Ferrocenyl and metallocenyl labels used in the probes according to the invention may advantageously be N-substituted ferrocene or metallocene carboxamides. The ferrocene or metallocene ring, which constitutes the labelling moiety, may be unsubstituted. If desired, the ferrocene or metallocene ring may be substituted by one or more substituents, the nature and location of which are selected so as to influence in a desired manner the redox characteristics of the ferrocene or metallocene moiety. The ferrocene or metallocene ring may additionally or instead be substituted by any ring substituents that do not materially reduce the electrochemical sensitivity of the label. The ferrocene or metallocene carboxamide moiety may be linked via the carboxamide nitrogen to the nucleotide or oligonucleotide. Linkage to the nucleotide or oligonucleotide is preferably via a phosphate group or via the base of the nucleotide. Both methods of linkage permit the label to be attached via any nucleotide along the length of the oligonucleotide. However if linkage is via a phosphate group it is advantageously via a 3′ or 5′ terminal phosphate group so as to minimise the likelihood that such linkage will sterically hinder Watson-Crick hybridisation of the oligonucleotide or affect nuclease activity. Linkage via a region of the base not involved in Watson-Crick base pairing is predicted to be less disruptive of such base pairing. Therefore linkage via the base may be more suitable for labelling at non-terminal oligonucleotide sites. The label oligonucleotide may have a linker moiety between the oligonucleotide and the labelling moiety. Preferably, the labelled oligonucleotides have a ferrocenyl labelling moiety which is linked to the oligonucleotide by a linker moiety.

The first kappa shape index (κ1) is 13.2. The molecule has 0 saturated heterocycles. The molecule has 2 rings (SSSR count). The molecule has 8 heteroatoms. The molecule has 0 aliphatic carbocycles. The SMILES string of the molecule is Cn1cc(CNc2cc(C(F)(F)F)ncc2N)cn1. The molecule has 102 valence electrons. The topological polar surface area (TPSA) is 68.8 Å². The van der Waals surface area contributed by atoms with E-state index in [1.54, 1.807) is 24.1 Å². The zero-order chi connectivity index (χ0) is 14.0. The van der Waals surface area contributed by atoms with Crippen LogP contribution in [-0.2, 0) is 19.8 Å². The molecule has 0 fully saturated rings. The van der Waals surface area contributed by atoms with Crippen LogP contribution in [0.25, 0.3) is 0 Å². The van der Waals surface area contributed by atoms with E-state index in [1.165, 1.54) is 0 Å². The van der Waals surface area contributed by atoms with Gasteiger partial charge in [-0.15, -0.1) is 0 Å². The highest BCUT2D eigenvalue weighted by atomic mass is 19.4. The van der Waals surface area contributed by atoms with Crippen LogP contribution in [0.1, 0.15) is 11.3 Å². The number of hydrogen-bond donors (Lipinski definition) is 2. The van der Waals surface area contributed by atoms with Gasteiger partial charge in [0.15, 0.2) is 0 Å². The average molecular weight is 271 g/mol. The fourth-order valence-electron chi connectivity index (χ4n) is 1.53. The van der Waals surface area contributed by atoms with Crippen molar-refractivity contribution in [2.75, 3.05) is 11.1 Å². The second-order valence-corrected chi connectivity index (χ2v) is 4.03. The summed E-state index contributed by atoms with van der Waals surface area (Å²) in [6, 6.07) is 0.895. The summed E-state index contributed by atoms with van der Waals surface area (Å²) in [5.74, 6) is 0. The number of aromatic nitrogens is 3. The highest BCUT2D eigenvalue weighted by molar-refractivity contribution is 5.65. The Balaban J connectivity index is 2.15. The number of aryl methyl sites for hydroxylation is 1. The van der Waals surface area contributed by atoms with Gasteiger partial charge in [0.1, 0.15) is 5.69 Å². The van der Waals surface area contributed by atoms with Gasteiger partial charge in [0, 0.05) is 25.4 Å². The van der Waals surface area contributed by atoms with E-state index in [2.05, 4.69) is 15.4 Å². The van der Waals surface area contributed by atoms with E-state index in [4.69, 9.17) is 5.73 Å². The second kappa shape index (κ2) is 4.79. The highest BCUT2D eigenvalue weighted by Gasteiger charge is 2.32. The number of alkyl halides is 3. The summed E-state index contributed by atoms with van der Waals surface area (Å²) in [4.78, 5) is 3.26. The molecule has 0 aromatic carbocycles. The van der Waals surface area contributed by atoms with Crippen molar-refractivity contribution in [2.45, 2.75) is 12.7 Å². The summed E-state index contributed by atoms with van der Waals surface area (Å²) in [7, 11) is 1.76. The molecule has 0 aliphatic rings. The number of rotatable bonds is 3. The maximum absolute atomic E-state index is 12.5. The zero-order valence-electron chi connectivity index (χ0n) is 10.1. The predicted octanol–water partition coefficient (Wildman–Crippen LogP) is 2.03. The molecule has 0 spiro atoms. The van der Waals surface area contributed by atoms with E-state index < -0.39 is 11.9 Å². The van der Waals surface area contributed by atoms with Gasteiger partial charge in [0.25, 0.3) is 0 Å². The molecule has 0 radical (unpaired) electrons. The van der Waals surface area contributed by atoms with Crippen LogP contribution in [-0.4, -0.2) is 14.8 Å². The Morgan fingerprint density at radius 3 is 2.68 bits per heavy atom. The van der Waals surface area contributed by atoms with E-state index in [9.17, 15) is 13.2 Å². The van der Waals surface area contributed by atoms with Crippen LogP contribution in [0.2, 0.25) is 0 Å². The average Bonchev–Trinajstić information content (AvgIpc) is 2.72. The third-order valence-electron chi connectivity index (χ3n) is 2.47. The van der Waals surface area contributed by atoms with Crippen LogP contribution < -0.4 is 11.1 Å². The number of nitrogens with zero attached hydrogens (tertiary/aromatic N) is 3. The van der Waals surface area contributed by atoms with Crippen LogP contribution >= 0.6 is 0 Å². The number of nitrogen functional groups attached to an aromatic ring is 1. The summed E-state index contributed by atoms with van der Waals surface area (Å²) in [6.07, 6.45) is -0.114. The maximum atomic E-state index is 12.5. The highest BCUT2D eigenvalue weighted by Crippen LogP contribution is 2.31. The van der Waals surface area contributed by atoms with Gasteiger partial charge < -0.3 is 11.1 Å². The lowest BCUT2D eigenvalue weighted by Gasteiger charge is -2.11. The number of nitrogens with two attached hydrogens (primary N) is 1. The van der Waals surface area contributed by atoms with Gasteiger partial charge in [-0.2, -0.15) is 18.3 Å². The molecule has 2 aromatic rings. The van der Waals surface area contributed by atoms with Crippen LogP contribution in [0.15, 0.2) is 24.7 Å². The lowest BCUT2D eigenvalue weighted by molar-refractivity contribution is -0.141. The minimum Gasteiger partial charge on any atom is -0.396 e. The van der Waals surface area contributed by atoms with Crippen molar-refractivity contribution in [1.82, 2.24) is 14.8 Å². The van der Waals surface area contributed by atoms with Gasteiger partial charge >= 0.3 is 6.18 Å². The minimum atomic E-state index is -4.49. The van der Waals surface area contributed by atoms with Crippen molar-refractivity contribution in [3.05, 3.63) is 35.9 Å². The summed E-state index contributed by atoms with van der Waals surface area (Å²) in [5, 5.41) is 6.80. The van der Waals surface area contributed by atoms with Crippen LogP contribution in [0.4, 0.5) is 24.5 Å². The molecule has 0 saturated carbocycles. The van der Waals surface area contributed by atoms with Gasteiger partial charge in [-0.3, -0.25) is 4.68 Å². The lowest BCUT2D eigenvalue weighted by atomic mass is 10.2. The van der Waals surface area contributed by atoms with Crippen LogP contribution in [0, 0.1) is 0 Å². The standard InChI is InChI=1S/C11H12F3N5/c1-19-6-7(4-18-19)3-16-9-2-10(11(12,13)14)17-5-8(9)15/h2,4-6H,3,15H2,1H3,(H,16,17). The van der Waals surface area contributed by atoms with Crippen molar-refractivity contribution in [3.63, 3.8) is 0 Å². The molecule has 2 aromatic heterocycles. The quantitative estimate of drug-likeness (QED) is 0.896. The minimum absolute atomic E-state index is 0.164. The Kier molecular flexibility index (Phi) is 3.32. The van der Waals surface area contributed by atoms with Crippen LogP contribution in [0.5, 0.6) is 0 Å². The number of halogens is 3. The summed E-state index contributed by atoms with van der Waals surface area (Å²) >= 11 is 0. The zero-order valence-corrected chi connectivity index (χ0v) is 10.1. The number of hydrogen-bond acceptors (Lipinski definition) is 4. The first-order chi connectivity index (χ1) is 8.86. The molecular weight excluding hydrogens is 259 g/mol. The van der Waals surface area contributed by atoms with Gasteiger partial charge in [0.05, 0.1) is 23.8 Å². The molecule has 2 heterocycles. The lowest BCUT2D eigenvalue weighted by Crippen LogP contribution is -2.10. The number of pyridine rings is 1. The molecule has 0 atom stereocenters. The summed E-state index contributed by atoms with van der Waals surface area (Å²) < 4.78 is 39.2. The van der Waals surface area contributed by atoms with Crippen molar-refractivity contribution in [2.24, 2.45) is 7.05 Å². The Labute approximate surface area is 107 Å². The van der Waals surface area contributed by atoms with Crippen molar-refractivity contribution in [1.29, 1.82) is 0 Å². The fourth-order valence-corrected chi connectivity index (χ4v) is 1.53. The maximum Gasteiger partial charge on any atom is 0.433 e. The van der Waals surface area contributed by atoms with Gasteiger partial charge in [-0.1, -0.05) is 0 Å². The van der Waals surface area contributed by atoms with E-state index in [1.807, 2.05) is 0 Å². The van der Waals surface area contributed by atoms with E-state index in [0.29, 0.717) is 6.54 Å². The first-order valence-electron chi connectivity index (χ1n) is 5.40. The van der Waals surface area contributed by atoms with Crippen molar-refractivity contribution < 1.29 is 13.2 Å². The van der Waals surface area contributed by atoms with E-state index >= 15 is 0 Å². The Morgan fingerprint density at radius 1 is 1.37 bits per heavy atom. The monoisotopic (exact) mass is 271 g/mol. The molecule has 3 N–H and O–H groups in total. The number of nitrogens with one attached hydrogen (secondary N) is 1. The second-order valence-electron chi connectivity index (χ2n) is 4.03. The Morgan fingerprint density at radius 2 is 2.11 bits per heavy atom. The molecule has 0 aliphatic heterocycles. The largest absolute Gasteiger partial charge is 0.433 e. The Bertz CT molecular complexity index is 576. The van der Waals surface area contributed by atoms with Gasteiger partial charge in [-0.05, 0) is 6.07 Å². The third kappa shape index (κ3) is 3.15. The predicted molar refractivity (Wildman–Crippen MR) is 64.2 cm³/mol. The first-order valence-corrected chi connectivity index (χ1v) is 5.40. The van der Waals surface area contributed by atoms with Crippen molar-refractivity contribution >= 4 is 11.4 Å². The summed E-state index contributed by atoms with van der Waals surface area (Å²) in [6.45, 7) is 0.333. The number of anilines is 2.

There may be used any suitable linker moiety. Suitable linker moieties may comprise an aliphatic chain which may be linear or branched, and saturated or unsaturated. Advantageously, the linker moiety is a linear or branched aliphatic chain having from 4 to 20 carbon atoms, and preferably from 6 to 16, especially from 8 to 14 atoms, especially 12 carbon atoms. The alkylene chains may be substituted by any substituent or may be interrupted by any atom or moiety provided that any such substituent, atom or moiety does not materially reduce the electrochemical sensitivity of the label. Illustrative of the ferrocenyl labels which may be used in accordance with the invention are those in Formulae I to III. Molecules of formula Ia to IIIa are oligonucleotides labelled with the corresponding ferrocenyl labels. Formula IV is illustrative of a ferrocenyl label which may be attached via a nucleotide base, the amino-modified thymine base being included in Formula IV for the purposes of illustration.

Figure US09127308-20150908-C00001